The Blackbourne pavilion has recently been refurbished. As one of the older buildings of London Zoo, it has been remodelled in an homage to the Victorian collector. Outside the entrance is an enchanting ‘steam powered’ clock that does a display on the hour. Inside is a large oil style painting of a Victorian ornithologists study surrounded by silhouettes of various species of bird.
In the main area there are aviaries with toucans and bali starlings, coupled with a scatter of cabinets with museum style specimens of such things as birds eggs. This is particularly unusual as most Zoo exhibits focus on the conservation angle rather than the scientific angle.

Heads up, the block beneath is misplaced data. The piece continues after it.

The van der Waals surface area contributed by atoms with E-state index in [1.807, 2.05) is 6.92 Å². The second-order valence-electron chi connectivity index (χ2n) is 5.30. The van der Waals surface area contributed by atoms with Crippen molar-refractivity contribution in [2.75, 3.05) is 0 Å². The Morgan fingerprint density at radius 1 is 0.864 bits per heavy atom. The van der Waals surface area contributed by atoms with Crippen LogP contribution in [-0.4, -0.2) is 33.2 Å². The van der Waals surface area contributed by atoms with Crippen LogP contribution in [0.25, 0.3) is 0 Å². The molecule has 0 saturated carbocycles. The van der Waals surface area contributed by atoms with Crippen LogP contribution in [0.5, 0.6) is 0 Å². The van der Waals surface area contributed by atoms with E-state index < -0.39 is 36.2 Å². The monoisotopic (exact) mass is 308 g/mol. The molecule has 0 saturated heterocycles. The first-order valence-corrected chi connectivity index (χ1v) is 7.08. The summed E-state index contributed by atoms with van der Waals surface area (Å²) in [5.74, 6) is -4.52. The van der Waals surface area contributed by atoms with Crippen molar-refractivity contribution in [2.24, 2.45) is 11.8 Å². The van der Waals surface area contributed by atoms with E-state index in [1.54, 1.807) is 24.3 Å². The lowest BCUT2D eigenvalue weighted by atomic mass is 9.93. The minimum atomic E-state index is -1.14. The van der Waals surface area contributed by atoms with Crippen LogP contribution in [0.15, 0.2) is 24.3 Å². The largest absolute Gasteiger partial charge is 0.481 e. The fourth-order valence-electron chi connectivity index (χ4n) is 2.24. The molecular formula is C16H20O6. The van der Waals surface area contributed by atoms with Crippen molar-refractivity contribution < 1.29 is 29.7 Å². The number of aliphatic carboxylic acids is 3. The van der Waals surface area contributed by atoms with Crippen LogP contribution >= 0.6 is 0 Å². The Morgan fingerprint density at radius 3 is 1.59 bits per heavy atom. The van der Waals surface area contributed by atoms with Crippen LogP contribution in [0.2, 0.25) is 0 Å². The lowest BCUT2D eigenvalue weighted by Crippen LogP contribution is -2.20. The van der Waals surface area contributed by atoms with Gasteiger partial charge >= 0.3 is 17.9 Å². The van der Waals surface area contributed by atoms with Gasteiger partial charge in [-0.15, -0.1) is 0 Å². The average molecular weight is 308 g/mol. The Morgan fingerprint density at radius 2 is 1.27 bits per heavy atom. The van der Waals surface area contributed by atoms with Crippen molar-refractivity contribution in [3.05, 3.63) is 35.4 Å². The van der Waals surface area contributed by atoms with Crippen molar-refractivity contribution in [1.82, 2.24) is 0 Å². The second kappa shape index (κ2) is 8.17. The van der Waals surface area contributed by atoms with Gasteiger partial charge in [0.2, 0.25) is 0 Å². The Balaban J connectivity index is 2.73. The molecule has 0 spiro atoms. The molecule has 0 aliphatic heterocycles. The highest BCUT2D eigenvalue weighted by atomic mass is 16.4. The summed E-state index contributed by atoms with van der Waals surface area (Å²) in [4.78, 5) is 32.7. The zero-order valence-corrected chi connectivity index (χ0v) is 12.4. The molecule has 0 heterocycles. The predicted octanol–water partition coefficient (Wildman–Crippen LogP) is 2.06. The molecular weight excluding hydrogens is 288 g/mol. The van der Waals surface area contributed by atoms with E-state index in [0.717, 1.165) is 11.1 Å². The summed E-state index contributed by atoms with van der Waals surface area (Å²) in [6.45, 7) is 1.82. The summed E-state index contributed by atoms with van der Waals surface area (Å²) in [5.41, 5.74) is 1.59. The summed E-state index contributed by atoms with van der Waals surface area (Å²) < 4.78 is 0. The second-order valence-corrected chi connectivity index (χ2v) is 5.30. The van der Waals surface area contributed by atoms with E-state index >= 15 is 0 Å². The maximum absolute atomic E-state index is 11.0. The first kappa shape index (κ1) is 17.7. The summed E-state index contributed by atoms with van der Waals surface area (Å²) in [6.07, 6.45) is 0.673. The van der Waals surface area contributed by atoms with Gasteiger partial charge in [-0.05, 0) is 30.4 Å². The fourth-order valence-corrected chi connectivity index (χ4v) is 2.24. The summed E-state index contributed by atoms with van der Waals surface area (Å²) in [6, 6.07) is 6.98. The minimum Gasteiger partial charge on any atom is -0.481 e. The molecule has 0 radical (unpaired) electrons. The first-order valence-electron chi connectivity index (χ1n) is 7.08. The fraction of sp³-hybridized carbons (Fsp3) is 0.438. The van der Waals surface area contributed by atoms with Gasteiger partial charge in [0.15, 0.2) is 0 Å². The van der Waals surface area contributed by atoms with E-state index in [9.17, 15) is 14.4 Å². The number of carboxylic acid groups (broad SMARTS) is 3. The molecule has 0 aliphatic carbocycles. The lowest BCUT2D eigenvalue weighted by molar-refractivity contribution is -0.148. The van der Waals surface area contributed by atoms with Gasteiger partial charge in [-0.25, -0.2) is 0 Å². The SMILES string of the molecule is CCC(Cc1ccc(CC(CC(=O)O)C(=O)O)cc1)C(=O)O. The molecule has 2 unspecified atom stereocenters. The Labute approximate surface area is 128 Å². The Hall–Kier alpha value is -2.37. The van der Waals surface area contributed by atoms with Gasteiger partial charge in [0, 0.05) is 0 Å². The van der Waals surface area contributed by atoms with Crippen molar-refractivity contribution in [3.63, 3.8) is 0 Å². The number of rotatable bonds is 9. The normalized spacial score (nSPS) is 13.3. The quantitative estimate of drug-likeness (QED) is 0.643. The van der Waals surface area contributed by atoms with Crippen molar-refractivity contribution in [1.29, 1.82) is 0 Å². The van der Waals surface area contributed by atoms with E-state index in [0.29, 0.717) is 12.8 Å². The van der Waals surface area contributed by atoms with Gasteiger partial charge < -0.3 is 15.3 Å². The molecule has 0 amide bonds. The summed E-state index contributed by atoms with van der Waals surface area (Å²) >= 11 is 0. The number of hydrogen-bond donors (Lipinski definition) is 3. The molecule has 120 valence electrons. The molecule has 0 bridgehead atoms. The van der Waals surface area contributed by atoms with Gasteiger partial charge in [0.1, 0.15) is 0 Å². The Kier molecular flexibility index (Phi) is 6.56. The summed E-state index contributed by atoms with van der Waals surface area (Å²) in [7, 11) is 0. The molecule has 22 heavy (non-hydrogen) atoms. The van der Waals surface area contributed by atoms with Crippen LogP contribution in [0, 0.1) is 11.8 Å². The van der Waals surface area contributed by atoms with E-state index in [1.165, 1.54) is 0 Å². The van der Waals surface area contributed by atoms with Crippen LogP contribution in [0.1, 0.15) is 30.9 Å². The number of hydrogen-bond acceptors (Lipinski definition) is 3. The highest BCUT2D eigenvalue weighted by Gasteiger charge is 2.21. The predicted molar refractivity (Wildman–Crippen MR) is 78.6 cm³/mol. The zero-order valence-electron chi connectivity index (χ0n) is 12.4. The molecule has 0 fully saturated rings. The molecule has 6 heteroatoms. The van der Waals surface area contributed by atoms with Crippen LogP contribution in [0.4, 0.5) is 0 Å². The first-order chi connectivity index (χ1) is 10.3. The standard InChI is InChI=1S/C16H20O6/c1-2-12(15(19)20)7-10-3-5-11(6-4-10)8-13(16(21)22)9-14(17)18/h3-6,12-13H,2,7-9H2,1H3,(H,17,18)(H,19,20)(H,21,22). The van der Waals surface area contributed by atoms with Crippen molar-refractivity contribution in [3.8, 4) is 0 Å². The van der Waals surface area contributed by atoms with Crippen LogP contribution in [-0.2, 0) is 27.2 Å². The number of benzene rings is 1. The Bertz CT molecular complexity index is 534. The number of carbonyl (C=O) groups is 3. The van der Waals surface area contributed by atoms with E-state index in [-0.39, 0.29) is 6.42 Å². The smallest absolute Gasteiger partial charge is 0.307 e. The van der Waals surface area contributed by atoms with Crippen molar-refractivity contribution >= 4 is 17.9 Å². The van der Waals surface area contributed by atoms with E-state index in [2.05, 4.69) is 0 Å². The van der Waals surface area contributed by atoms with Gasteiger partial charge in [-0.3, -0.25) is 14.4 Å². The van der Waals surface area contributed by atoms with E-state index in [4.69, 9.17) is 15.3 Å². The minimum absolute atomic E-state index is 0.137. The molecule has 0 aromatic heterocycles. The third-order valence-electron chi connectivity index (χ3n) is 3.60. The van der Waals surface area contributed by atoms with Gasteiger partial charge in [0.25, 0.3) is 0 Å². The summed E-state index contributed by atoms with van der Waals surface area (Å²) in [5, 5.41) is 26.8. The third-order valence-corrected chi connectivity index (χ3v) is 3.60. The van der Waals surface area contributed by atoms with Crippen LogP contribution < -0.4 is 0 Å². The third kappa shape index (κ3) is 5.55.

The aviary room itself is very light, and the iron beams and pillars are all freshly painted and looking as good as when the house first opened in the 1800s.
Through the aviary to the first flight area. This is less Victorian apart from the binoculars, which resemble stereoscope machines.
When I visited one of these viewers had been appropriated by a bird as a nesting site and was roped off.
Past this room again is the main attraction of the Blackbourne Pavilion, the only free flying Humming Birds in Europe. They are almost impossible to photograph, but very nice to see.
Personally I found the Pavilion a very good reconciliation of modern Zookeeping with Victorian Architecture.